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How Mitchells vs the Machines Creators Convinced Sony on Queer Lead

How 'Mitchells vs the Machines' Creators Convinced Sony on Queer Lead

How 'Mitchells vs the Machines' Creators Convinced Sony on Queer Lead

Take note, Pixar.

rachelkiley

2021’s The Mitchells vs. the Machines very notably had something exceedingly uncommon in an animated studio film — a queer lead. And the creative team behind the movie is opening up about the process of convincing Sony that was the right move.

According to a recent interview with Insider, Michael Rianda and Jeff Rowe, who co-wrote and co-directed the film, realized during the process that Katie Mitchell (voiced by Abbi Jacobson) was gay.

“When people were like, ‘Well they will never let us do it,’ it was like we are they,” Rianda said. “We are the decision-makers in the room. We can either choose this or not.”

Although Rianda is straight, he seems to have hit on an important and curious point. The advancement of LGBTQ+ inclusion in film and TV has come so far in such a short time that we still have creative teams so accustomed to studios and networks refusing to allow representation that they sometimes preemptively act as their own gatekeepers, stripping away the possibility of queerness out before a higher up has even had the opportunity to say no.

And considering Pixar executives were accused just days ago of routinely insisting films turn clear-cut LGBTQ+ rep into nothing more than queer-coding, unfortunately, it’s not that surprising.

But the creative team behind The Mitchells vs. the Machines opted to push on, with the hope of convincing Sony that letting Katie have a crush on another girl at school was the right move for the character and the movie. They did so in part by having LGBTQ+ people working on the team write letters to the execs explaining why it was so important to have this representation.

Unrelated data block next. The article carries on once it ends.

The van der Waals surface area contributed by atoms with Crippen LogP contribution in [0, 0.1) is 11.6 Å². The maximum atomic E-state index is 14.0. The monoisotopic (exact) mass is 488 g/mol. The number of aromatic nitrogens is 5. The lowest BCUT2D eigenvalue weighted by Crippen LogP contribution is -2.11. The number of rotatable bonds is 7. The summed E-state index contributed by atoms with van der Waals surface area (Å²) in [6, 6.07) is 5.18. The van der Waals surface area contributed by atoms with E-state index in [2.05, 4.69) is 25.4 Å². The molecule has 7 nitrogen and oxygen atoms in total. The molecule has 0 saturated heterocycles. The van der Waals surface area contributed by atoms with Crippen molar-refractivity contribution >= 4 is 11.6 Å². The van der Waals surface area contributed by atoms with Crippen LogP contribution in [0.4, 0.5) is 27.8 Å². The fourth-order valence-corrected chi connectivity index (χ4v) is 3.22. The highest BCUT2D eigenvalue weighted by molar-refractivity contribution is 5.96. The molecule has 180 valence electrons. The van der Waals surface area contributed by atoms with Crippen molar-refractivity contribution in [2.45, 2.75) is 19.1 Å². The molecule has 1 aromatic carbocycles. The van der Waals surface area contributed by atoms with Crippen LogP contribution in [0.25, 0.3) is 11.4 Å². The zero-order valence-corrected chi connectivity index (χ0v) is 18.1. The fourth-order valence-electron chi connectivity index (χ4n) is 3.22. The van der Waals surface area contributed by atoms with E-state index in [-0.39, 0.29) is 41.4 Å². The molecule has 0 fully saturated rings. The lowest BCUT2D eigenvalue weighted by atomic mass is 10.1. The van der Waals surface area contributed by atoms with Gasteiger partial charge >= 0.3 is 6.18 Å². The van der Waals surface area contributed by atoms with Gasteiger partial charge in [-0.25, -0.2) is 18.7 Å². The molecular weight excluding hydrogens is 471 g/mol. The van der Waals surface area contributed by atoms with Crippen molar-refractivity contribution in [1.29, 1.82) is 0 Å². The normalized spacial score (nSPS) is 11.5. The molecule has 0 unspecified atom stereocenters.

And though some folks in the meeting reportedly expressed concerns about international sales — a common scapegoat as to why LGBTQ+ characters are left to subtext or small roles in big films — Rianda says that he was able to get the folks at Sony on board fairly quickly.

“Sony really pulled through and didn’t chicken out, because the truth is, you can’t do this at every studio,” he said.

But with every major studio that genuinely supports LGBTQ+ inclusion in their films, rather than just paying lip service with hollow internal memos, we move one step closer to a world where you can.

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Rachel Kiley

Rachel Kiley is presumably a writer and definitely not a terminator. She can usually be found crying over queerbaiting in the Pitch Perfect franchise or on Twitter, if not both.

Rachel Kiley is presumably a writer and definitely not a terminator. She can usually be found crying over queerbaiting in the Pitch Perfect franchise or on Twitter, if not both.